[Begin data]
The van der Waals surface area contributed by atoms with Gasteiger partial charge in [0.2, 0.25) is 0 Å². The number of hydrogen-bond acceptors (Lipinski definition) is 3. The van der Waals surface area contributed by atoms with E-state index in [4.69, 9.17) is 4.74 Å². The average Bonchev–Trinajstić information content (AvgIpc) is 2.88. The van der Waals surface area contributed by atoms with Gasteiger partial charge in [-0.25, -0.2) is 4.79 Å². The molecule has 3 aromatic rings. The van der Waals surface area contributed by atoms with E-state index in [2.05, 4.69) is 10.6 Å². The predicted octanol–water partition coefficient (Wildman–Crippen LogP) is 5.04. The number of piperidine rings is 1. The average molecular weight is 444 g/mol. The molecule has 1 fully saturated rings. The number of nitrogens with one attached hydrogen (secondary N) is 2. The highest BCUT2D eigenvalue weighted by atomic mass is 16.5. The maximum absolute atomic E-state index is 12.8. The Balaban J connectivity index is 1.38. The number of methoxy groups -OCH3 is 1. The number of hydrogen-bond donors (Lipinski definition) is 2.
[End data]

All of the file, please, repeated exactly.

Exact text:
The van der Waals surface area contributed by atoms with Gasteiger partial charge in [0.2, 0.25) is 0 Å². The number of hydrogen-bond acceptors (Lipinski definition) is 3. The van der Waals surface area contributed by atoms with E-state index in [4.69, 9.17) is 4.74 Å². The average Bonchev–Trinajstić information content (AvgIpc) is 2.88. The van der Waals surface area contributed by atoms with Gasteiger partial charge in [-0.25, -0.2) is 4.79 Å². The molecule has 3 aromatic rings. The van der Waals surface area contributed by atoms with E-state index in [2.05, 4.69) is 10.6 Å². The predicted octanol–water partition coefficient (Wildman–Crippen LogP) is 5.04. The number of piperidine rings is 1. The average molecular weight is 444 g/mol. The molecule has 1 fully saturated rings. The number of nitrogens with one attached hydrogen (secondary N) is 2. The highest BCUT2D eigenvalue weighted by atomic mass is 16.5. The maximum absolute atomic E-state index is 12.8. The Balaban J connectivity index is 1.38. The number of methoxy groups -OCH3 is 1. The number of hydrogen-bond donors (Lipinski definition) is 2.